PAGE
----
Musician dreams of ‘successfully’ recording original songs


Michael Nicoli Ferrey, 32, music major, plays his guitar at his regular spot between the MBA and Music Buildings at ECC on Oct. 14. Nicoli is a multi-musician who also plays the piano, drums and bass. “Currently my goals consist of recording my music successfully finally because it’s been a long process that I haven’t accomplished yet,” Nicoli said.

As his hands quickly set along the strings, he strummed his acoustic guitar sweetly and hauntingly with the tree leaves brushing and chattering in the wind.

In his down time, Michael Nicoli Ferrey, 32, music major, likes to play his guitar and sometimes sing along at his regular playing spot in between the Math Business Allied Health and Music Buildings at El Camino College.

“Currently, my goals consist of recording my music successfully finally, because it’s been a long process that I haven’t accomplished yet,” Ferrey said. “I’m trying to make something sublime; I just want it to sound the way it’s supposed to be and feel the way it’s supposed to be.”

Ferrey is a multi-instrumentalist musician, who is currently learning more about reading sheet music at ECC.

“Recently I started to get reading music which has been a huge struggle for me,” Ferry said. “Even though I knew my instrument very well in feeling, I didn’t know it very well in the theoretical sense. I started connecting the dots with reading and playing music.”

Ferrey can play piano, guitar, bass and he’s been practicing both the violin and viola recently, but his favorite is drums when playing with others.

“My favorite to play along with people are drums,” Ferrey said. “I’m a good listener I like to think, so I’ll usually just listen and follow along accordingly, appropriately to what they are playing.”

Ferrey is a drummer at the Roman Catholic Latin Church and is currently teaching eight students from the Heavenly Vision Church of God.

“My neighbor goes to this church that doesn’t have a choir or a band, or a worship group. He asked me if they could pay me to teach the youth there how to play musical instruments,” Ferrey said. “There’s two to every instrument, guitar, drums, bass and piano.”

One of Ferrey’s proudest moments, musically was when he played guitar after getting better with reading sheet music at the Applied Music program at the ECC Robert Haag Recital Hall on Tuesday, Nov. 12.

“She showed up, we set up and just started playing. That was my last Applied performance,” Ferrey said. “Everything I had been practicing basically was coming together a little bit without me thinking about anything, plus my parents were there.”

Applied Music is a program in which students have to apply and audition to be accepted according to the Applied Music Program page on the ECC website. Ferrey showed up ready for his first audition but was not registered.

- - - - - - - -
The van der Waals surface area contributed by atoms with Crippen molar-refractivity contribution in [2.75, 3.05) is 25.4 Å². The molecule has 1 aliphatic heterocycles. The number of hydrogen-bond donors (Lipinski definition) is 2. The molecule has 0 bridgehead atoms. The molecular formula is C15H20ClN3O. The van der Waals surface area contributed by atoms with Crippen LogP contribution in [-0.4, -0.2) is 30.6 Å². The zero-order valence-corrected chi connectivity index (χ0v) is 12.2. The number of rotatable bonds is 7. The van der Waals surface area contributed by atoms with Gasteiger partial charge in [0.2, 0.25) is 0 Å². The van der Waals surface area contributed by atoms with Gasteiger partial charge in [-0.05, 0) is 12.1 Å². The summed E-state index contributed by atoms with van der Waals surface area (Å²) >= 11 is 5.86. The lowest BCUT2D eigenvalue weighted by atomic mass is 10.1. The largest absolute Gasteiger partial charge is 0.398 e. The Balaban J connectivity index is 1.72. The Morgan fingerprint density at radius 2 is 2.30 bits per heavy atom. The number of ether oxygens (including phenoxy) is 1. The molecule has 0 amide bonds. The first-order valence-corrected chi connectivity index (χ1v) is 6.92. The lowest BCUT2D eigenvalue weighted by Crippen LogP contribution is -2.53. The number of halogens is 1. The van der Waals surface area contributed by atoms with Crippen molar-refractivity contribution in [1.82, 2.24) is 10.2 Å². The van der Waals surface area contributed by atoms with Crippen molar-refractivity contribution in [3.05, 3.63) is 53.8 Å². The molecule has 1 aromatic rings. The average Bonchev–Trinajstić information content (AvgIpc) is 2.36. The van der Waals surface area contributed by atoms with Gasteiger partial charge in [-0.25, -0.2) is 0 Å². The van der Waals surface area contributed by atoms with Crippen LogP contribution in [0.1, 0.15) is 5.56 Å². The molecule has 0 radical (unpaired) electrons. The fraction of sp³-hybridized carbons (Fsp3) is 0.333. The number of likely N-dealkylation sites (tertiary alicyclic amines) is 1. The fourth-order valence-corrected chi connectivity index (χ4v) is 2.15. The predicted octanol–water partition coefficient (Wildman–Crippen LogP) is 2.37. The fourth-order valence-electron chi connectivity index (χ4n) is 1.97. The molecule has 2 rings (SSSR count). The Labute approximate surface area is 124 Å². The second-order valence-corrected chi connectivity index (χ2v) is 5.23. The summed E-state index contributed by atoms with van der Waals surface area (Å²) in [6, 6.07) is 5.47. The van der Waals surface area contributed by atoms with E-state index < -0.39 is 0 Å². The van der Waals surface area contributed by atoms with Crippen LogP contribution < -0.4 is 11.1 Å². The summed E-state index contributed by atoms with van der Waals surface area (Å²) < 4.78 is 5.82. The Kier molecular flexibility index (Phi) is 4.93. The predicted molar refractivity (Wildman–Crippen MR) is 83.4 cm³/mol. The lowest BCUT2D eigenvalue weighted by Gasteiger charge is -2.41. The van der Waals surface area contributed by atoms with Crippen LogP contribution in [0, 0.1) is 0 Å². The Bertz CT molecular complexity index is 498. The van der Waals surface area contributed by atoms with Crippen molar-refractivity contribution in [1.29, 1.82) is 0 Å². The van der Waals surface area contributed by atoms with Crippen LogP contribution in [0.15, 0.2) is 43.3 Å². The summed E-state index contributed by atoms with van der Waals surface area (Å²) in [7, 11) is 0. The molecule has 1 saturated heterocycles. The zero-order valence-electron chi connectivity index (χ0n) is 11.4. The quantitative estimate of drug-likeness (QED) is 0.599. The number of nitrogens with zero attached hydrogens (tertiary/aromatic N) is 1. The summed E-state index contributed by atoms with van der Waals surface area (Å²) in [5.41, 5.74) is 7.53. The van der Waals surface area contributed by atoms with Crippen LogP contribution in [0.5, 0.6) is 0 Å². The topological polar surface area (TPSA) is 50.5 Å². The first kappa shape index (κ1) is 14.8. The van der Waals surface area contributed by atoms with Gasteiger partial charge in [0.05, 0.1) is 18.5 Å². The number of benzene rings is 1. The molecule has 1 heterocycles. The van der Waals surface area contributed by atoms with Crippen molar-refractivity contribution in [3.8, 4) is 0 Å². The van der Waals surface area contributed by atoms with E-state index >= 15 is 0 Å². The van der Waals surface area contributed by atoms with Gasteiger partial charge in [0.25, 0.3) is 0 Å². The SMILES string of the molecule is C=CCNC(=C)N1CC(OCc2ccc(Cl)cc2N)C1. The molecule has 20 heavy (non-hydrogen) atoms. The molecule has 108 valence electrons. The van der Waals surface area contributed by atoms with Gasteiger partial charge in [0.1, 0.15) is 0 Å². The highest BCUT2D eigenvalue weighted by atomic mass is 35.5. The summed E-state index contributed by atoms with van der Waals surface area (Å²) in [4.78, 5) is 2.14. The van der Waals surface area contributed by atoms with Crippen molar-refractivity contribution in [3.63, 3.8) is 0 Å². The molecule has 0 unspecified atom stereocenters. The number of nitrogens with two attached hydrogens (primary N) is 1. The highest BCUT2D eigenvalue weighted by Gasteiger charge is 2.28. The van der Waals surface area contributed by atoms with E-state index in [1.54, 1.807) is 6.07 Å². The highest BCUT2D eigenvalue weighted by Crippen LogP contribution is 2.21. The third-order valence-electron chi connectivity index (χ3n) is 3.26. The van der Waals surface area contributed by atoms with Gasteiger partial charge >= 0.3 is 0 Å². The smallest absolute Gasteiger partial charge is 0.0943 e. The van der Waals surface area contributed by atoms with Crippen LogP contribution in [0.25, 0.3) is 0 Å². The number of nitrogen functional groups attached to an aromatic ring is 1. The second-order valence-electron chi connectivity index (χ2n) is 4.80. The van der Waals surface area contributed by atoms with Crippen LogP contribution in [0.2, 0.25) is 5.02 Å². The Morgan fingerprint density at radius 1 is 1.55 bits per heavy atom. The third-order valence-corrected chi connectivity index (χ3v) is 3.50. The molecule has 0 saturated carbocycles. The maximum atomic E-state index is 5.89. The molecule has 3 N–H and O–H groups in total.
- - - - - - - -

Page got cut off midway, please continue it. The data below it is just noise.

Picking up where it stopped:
“I didn’t know you had to preregister. I was the first one to show up and I’m like, ‘Hey I’m here for my audition,”’ Ferrey said laughing. “I auditioned for guitar, but the guitar teacher knew that I played drums so he asked if I would like to audition for drums as well. I got in.”

In addition to getting a degree, Ferrey also had other goals he wanted to reach when deciding to come to ECC.

“I’m going to get my AA,” Ferrey said. “My goals when I came here were to meet other people and build connections; it was more about learning music in the educational sense and forming a band.”

Ferrey reflected on what it was like not having a regular group to perform with before creating the connections he currently has at ECC.

“I didn’t have a band, I wasn’t interacting with any other musicians. I had been in a bunch of one-night-stands I call them, where you find people, you guys practice, you play the gig and you never hear from them again,” Ferrey said.

Ferry has now organized a band called “Evicted Melody” with band members who he met at ECC.

“We’re all friends and we all get along really well. We understand each other really well. We’re more like brothers than friends actually,” Ferrey said.

One of Ferrey’s bandmates, an 18-year-old music major and the bands bass player, Jesse Eads, touched on the diversity in music Ferrey has the band play along with other occasional jazz musicians.

“We do covers, we do a lot of originals of his. It’s interesting because we work with a lot of jazz guys but his riffs are more diverse than jazz,” Eads said. “We’ll be with really hardcore jazz players and he has them play really fun rock tunes, sort of popish tunes but he has his own style.”

Another one of Ferrey’s bandmates, a 21-year-old music major and pianist, Daunier Thompson, described watching Ferrey’s personal growth as a musician over the last two years.

“He has grown exponentially. He was pretty good back then but he’s way better now,” Thompson said. “He’s doing great in his musical studies and learning the jazz language. I can’t wait to see how much more he grows down the line.”

To Ferrey, the importance of music is in the feeling he gets when playing it.

“What it makes me feel, it makes me feel alive, I guess,” Ferrey said. “It brings me joy.”

Ferrey also shared some musical advice along with a self-evaluating question for any aspiring musicians who want to go down the music career pathway.

“You can practice for an hour and not have any productivity. Let’s say it took you an hour to get it right one time, then you have to practice it right a bunch of other times for it to be valid. Are you determined? Find your feel,” Ferrey said.


Editor’s note: This story has been updated to correct grammar on Wednesday, Dec. 4, at 6:15 p.m.